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Rental car company liability for an unlicensed driver.
Abstract:
The 1994 case of Drinkall v. Used Car Rentals Inc. at the Federal District Court for the Southern District of Iowa revolved around the issue of a rental car company's liability for an accident involving one of its cars driven by an unlicensed driver. The jury found Used Car liable based on an Iowa law on owner liability. On appeal, Used Car's argument that Nebraska's law should have been used was rejected by the appellate court.

Subject:
Liability for traffic accidents (Cases)
Accident law (Interpretation and construction)
Automobile lease and rental industry (Laws, regulations and rules)
Author:
Maroney, Patrick F.
Pub Date:
03/01/1995
Publication:
Name: Journal of Risk and Insurance Publisher: American Risk and Insurance Association, Inc. Audience: Trade Format: Magazine/Journal Subject: Business; Insurance Copyright: COPYRIGHT 1995 American Risk and Insurance Association, Inc. ISSN: 0022-4367
Issue:
Date: March, 1995 Source Volume: v62 Source Issue: n1
Product:
Product Code: 7512000 Automobile Rent & Lease NAICS Code: 53211 Passenger Car Rental and Leasing
Accession Number:
16952651
Full Text:
Drinkall v. Used Car Rentals, Inc., 32 F.3d 329 (8th Cir. 1994)

Bayles, a Nebraska resident, rented a car from a rental car office in Nebraska. Bayles had formerly lived in Iowa, but at the time of the accident he did not have a valid drivers license. Bayles' car was being repaired at a Hyundai dealership, which arranged for him to obtain a rental from Used Car Rentals. An employee of Used Car drove to the Hyundai dealership, picked up Bayles and a friend, and drove them to the rental car office. The employee then began filling out a rental agreement. The back of the agreement provided that the rental car could only be operated by licensed drivers over the age of 21 and that if the car was obtained by misrepresentation, all use of the vehicle was without the rental car company's permission.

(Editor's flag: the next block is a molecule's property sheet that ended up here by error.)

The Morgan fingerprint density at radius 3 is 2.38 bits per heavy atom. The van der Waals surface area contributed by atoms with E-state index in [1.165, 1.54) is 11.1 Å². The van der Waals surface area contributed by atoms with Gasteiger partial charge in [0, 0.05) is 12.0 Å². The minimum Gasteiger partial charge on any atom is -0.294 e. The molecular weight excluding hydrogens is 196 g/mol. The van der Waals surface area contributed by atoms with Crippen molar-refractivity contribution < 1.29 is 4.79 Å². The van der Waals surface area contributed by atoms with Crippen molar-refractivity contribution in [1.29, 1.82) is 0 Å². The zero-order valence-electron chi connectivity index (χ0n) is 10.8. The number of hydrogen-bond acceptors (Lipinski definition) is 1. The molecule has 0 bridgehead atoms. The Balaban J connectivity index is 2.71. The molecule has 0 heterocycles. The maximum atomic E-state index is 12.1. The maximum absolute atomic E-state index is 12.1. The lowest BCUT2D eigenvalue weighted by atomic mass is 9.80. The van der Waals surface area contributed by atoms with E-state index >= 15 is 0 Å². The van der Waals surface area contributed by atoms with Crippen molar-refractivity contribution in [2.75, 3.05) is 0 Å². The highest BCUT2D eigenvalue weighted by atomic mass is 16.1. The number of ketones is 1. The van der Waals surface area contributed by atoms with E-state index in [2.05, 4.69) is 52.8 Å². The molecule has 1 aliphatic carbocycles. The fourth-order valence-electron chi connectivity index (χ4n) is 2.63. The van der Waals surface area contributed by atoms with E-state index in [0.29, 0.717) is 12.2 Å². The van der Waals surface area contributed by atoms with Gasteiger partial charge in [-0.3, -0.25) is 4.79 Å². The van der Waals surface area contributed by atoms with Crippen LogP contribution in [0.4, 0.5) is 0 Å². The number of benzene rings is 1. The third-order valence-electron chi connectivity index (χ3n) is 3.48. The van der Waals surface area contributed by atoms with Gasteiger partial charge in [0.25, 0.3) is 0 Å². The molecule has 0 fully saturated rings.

The rental car employee then asked Bayles for his drivers license and Bayles indicated that it was in his car at the dealership. Bayles' friend was also asked for her drivers license and she indicated that it was at the dealership as well. The manager of the rental car agency was asked if they should return to the dealership to obtain the drivers licenses, but the manager told the employee to go ahead and complete the rental agreement.

In April, 1991, the plaintiff, Drinkall, an Iowa resident, was injured in an accident in Iowa involving a car driven by Bayles. Because Bayles and Used Car were residents of Nebraska and Drinkall was an Iowa resident, the case was heard in federal court under "diversity of citizenship" jurisdiction.

The case was tried in the Federal District Court for the Southern District of Iowa. The jury found the rental car company liable. The trial court had instructed the jury that in order to find Used Car liable it had to find that Used Car had consented to Bayles' use of the vehicle at the time of the accident. Iowa law provides that, where damage is done by any motor vehicle by reason of its negligence of the driver and the auto is driven with the consent of the owner, the owner of the motor vehicle shall be liable for such damage.

On appeal, defendant Used Car argued that the district court should not have used Iowa law but rather Nebraska law, which does not provide for owner liability. The appellate court found that the district court was correct in using Iowa law. In conflicts of law situations, the federal court is to use the conflicts of law that is prevailing in the state in which it sits. Iowa uses the significant relationships test, a theory that the court should use the law of the state which has the most significant relationships to the matter and parties involved in the litigation.

The appellate court also found that there was sufficient evidence to submit the issue of consent to the jury and that by its conduct Used Car had consented to Bayles' use of the car. Defendant Used Car had demonstrated little interest in the provisions of the rental agreement limiting persons permitted to operate the car. Used Car did nothing to determine whether Bayles had a valid drivers license and did not inform Bayles about the terms and conditions on the back of the rental agreement. Additionally, Bayles was to call Used Car and give his drivers license number, which he did not do and Used Car did not follow-up on this conversation. The appellate court affirmed judgment in favor of the plaintiff.
Gale Copyright:
Copyright 1995 Gale, Cengage Learning. All rights reserved.